WASHINGTON — The Pentagon is considering a version of the NFL's "Rooney Rule" to diversify its officer corps, a proposal that has already raised internal concerns about its legality, according to documents obtained by USA Today.
The proposal, sent to Defense Secretary Ash Carter for approval, would require the Army, Navy, Air Force and Marine Corps to consider minority candidates for key jobs such as aide-de-camp and military assistant to senior leaders. Those slots are often springboards to higher ranks. In the NFL, teams are required to interview minority candidates for top jobs, including head coach, under the Rooney Rule, named after the Dan Rooney, owner of the Pittsburgh Steelers.
Adopting a similar approach in the military "gives great prospect for alleviating persistent gaps in our senior leadership corps," according to the proposal developed by Brad Carson, who stepped down recently as the Pentagon's top civilian official for personnel issues. Each of the services and special operations forces have struggled for years to diversify its top brass with little effect. For example, USA Today reported last year that of the Air Force's 280 generals, just 18 of them belonged to minority groups. Overall, the active duty force of more than 1 million troops is about 69% white, 17% black and 4% Asian, according to Pentagon figures.
The services generally choose their senior leaders from front-line combat units such as infantry. Marine Gen. Joseph Dunford, chairman of the Joint Chiefs of Staff, for example, is an infantry officer. Minority officers, however, are underrepresented in those units for a variety of reasons, including personal choice. Giving more minority officers a chance to serve as aides to top officers could encourage them to pursue a career as a senior leader, according to a Defense official familiar with the proposal but not authorized to speak publicly.
Carter has pushed a variety of policies to diversify the military. This year, all barriers to women serving in combat units were dismantled. And the Pentagon is moving toward repealing its ban on allowing transgender troops to serve.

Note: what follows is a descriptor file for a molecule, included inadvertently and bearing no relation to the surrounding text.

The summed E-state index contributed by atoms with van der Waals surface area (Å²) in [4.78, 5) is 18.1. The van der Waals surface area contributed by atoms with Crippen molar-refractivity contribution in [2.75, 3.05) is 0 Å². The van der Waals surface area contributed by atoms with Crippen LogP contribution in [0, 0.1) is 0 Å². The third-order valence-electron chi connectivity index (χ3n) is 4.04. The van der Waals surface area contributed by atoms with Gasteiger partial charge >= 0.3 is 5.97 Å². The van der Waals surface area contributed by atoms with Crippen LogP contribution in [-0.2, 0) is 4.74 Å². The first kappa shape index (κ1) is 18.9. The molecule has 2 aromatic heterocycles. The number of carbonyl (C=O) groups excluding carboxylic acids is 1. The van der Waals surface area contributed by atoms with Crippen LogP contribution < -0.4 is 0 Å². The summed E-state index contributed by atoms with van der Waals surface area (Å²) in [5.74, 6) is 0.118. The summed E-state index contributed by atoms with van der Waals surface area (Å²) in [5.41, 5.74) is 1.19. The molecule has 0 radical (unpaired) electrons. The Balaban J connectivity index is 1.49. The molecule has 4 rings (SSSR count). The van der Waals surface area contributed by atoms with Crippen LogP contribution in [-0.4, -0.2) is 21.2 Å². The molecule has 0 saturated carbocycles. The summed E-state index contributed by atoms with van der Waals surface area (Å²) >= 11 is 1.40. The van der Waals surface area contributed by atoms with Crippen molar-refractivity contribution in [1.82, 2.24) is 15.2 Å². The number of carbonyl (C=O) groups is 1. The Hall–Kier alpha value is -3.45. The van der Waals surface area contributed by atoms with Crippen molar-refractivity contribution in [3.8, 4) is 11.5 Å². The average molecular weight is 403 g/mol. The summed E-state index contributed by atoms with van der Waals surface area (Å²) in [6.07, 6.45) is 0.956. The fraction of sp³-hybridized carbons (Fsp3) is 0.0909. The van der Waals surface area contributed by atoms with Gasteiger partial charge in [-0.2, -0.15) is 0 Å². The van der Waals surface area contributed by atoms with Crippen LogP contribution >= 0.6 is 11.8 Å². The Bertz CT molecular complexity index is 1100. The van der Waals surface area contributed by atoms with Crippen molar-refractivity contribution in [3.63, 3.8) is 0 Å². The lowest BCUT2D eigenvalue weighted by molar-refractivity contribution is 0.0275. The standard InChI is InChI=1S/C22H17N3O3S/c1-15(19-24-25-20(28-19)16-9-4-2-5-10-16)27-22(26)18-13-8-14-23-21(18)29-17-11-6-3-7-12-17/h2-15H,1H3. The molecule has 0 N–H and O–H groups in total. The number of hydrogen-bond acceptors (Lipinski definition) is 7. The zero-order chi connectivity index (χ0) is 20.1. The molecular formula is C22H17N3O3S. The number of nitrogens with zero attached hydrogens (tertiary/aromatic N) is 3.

Carter believes that emphasizing diversity is essential for the military to attract and retain the troops it needs for the future, said another Defense official also familiar with the proposal but not authorized to speak publicly about it.
"Our ability to attract and develop a highly talented diverse cadre of officers to lead our military is essential to mission success now and in the future," the proposal states.
The diversity proposal being considered by Carter, however, has drawn internal criticism. The Navy, while saluting the goal of greater diversity, worries that implementing policy carries the "significant risk of litigation," according to a memo. The Navy memo calls for analyzing data on the problem and developing "narrowly tailored efforts" to avoid lawsuits.
The plan before Carter would direct each of the services to establish goals for race, ethnicity and gender among the officers it commissions to "reflect the diverse population in the United States eligible to serve in our military. Undertaking the additional effort to identify and recruit a diverse candidate pool will help us build a stronger force and expose more Americans to the opportunity to serve in our military."
The proposal calls on the services to report to Carter by May 1 on how they will incorporate the policy into their diversity initiatives.
The Pentagon's most elite forces, including Navy SEALs, are virtually all-white. Last year, the paper reported that eight of 753 SEAL officers were black, or 1%.
The Army, the largest of the services, has struggled to integrate its senior leadership. Black commanders of its main combat units — the principal pathway to high command — are rare. The lack of diversity damages Army effectiveness, disconnects it from society and deprives black officers of opportunity, according to Army officials and military sociologists.
The Army's racial and ethnic breakdown is 58% white, 21% black, 13% Hispanic, 4% Asian and 3% responding "other." Commanding a combat battalion and then a brigade are virtual pre-requisites to reach the four-star level. USA Today reported that in the Army, only one black officer was slated to lead its 31 top combat brigades.
Expanding the pool of minority candidates for combat leadership has proved challenging for the Pentagon. Young black men, for decades, have opted for other fields, including logistics.